Death of Dalian Atkinson: CPS statement
UPDATE ON 13/11/2019 TO INCLUDE NAMES:
Jenny Hopkins from the CPS said: “Following the death of Dalian Atkinson in Telford on 15 August 2016, the Crown Prosecution Service has today (7 November) authorised a charge of murder against West Mercia police constable Benjamin Monk. Mary Ellen Bettley-Smith, a PC from the same force, has been charged with assault causing actual bodily harm (ABH). Mr Atkinson’s family has been informed.
“This decision was made following a careful review of all the evidence presented to us by the Independent Office for Police Conduct following an investigation.
“Criminal proceedings against the two police officers are now active and they have a right to a fair trial. It is extremely important that there should be no reporting, commentary or sharing of information online which could in any way prejudice these proceedings.”
They will appear together at Birmingham Magistrates’ Court and then Birmingham Crown Court on 07 November.
Notes to editors
- Jenny Hopkins is Head of the Special Crime and Counter Terrorism Division in the CPS
- Benjamin Monk has been charged with the murder of Dalian Atkinson on 15 August 2016 in Telford, Shropshire. He has also been charged with unlawful act manslaughter as an alternative offence. An alternative offence is a lesser offence that a jury may consider if it first finds that the more serious charge has not been proved
- Mary Ellen Bettley-Smith has been charged with assault causing Actual Bodily Harm
- They will appear together at Birmingham Magistrates’ Court and then Birmingham Crown Court on 07 November
About the CPS and its function
Any decision by the CPS does not imply any finding concerning guilt or criminal conduct; the CPS makes decisions only according to the test set out in the Code for Crown Prosecutors and it is applied in all decisions on whether or not to prosecute.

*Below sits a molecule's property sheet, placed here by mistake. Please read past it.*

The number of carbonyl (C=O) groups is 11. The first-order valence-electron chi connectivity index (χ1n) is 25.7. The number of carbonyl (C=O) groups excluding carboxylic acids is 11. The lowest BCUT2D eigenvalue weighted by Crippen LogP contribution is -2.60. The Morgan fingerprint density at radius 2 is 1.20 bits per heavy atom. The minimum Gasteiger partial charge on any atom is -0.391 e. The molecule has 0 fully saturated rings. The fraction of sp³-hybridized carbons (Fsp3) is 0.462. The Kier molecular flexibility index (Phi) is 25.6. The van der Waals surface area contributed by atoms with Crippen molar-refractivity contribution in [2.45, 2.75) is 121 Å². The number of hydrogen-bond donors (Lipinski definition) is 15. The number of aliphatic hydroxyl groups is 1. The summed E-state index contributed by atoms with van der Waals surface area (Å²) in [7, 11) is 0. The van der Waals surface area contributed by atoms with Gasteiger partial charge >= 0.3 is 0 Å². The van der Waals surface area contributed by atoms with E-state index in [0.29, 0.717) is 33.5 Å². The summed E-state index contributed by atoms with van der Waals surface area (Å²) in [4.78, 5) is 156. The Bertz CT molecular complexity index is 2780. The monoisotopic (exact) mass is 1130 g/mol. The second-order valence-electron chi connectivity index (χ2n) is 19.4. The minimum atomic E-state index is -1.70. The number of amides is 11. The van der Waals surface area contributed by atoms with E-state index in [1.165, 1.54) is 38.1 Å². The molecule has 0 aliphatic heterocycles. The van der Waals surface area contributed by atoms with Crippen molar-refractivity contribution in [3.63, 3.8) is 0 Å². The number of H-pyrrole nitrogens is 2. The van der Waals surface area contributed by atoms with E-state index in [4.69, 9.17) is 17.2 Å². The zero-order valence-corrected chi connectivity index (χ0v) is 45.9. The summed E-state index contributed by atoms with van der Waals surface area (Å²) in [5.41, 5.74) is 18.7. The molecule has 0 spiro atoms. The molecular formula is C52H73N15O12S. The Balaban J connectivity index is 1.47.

It is not the function of the CPS to decide whether a person is guilty of a criminal offence, but to make fair, independent and objective assessments about whether it is appropriate to present charges for the criminal court to consider.
The CPS assessment of any case is not in any sense a finding of, or implication of, any guilt or criminal conduct. It is not a finding of fact, which can only be made by a court, but rather an assessment of what it might be possible to prove to a court, in accordance with the Code for Crown Prosecutors.
This assessment is based on the evidence available arising out of the IOPC investigation and not on the evidence that is likely to be gathered by the defence, and likely to be used to test the prosecution evidence. The CPS charging decision is therefore necessarily an assessment on the basis of the evidence that is available to the CPS at the time the decision is made.
CPS prosecutors must also keep every case under review, so that they take account of any change in circumstances that occurs as the case develops, including what becomes known of the defence case. If appropriate, the CPS may change the charges or stop a case.